It would be great if trading always went smoothly, making you a steady profit along the way. But we all know life is not quite like that. So at the spookiest time of the year, here are six cautionary tales of trading disaster. Make sure you are not the next to fall victim.
1. “A piece of chicken landed on his mouse button”
Drinking while trading is certainly not a good idea, for obvious reasons. And neither, it seems, is eating while trading.
“My colleague and I were having lunch,” says Piers Curran, head trader and managing director of trading education business Amplify Trading, remembering a day earlier in his trading career.
“He’d bought a chicken sandwich, took a massive bite, and a piece of chicken landed bang on his left mouse button. This resulted in him buying 250 German government bond futures. By the time he got out of the trade he’d lost €5000. So that was an expensive lunch.”
2. “Might be on a hard drive in my attic”
Plenty of traders have invested in Bitcoin recently, hoping to cash in on the cryptocurrency boom. Many might be wishing that they had done so years ago, before the hype.
Even if you had just bought one or two, you would have made a very sizeable return by now. But imagine you had done this – and then lost your Bitcoin.
This is what happened to Syl Turner, whose predicament was profiled on NPR podcast Planet Money earlier this year. They sent a team to help him track down the Bitcoin - now worth $25,000 - which he thought just might be on an old hard drive in his attic. Spoiler alert: they were not. Ouch.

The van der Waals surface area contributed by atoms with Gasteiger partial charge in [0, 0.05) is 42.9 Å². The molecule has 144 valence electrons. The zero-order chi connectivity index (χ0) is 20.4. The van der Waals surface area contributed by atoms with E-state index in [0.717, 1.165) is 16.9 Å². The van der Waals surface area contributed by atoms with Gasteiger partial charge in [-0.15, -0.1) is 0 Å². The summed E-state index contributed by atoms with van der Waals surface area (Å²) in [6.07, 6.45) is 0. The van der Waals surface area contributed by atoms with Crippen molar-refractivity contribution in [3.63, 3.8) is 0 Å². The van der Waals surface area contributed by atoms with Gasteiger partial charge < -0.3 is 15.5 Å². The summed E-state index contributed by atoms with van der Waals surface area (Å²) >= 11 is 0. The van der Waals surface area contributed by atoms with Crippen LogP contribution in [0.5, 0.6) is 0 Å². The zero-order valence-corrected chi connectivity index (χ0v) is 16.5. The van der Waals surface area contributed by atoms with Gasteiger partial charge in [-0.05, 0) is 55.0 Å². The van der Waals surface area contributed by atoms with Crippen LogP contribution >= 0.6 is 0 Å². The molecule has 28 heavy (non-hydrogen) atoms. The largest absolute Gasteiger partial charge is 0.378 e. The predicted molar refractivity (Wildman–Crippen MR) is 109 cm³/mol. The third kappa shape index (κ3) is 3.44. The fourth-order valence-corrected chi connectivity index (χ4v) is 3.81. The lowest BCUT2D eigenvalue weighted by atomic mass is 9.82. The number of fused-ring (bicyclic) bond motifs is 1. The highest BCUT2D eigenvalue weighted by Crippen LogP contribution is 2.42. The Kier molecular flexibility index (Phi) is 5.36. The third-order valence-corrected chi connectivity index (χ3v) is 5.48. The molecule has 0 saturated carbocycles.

3. Computer says yes, yes, yes
Heard of Knight Capital? If you have not, that is probably because they no longer exist, having been taken over in 2013.
But you may remember the stock market panic they caused in summer 2012, which has something to do with their eventual fate. This chain of events saw the value of a large number of NYSE stocks fluctuate wildly, and Knight lose $440 million.
What caused this? A piece of algorithmic trading software that Knight was testing, which turned out to be faulty. It decided to repeatedly buy high and sell low with, as trading site Zero Hedge puts it, “furious repetition and steadfast consistency”. Most traders would call that very faulty indeed.
4. “Disappointed doesn’t even cover it”
Stubbornness can have horrible consequences in trading. William de Lucy, another managing director at Amplify, has a story about this that he hopes will help others avoid or manage a similar experience.
“I was in a position that I didn’t want to get out of, so held on despite the data,” he says. “I remember my risk manager running to my desk to get me out of the position and me not listening to him. Then I had to go for the walk of shame into his office. His exact words were: ‘Disappointed doesn’t even cover it’.”
To make things worse, over the next few weeks other traders kept coming up to him – and saying exactly the same thing.
5. Murder on the trading floor
We have all heard too many horror stories from female traders in the City. Sexism, bullying and abuse continue to occur. So it is good to find a story of a woman fighting back.
An anonymous female bond trader told the Evening Standard in 2016 that she was fed up with the “baboons” she worked with making comments about her appearance and speculating about her sex life. So she decided to do some “ball bashing” – of squash balls, that is.
She took on every man on her floor at the game, and “slaughtered” them all. From then all she had to deal with were “flowers and free cappuccinos”.
6. “Some people will do anything to keep a client on side”
Some traders are reckless, but all are resourceful. This is shown by a story from finance insider Alex Buchanan in his City book, The Game. “Some people will do anything to keep a client on side”, he says, and recounts how one trader borrowing a client’s flat one night realised he had no clean underwear for the next day.
He washed his pants – and decided to dry them in the microwave. The result? “A charred and blackened ceiling”.
Realising the importance of this client, the trader’s team “downed tools, donned overalls, and set to work with brushes, rollers and paint pots”, and concealed the damage. To this day, the client “calls the trader Johnny Hot Pants and doesn’t know why”.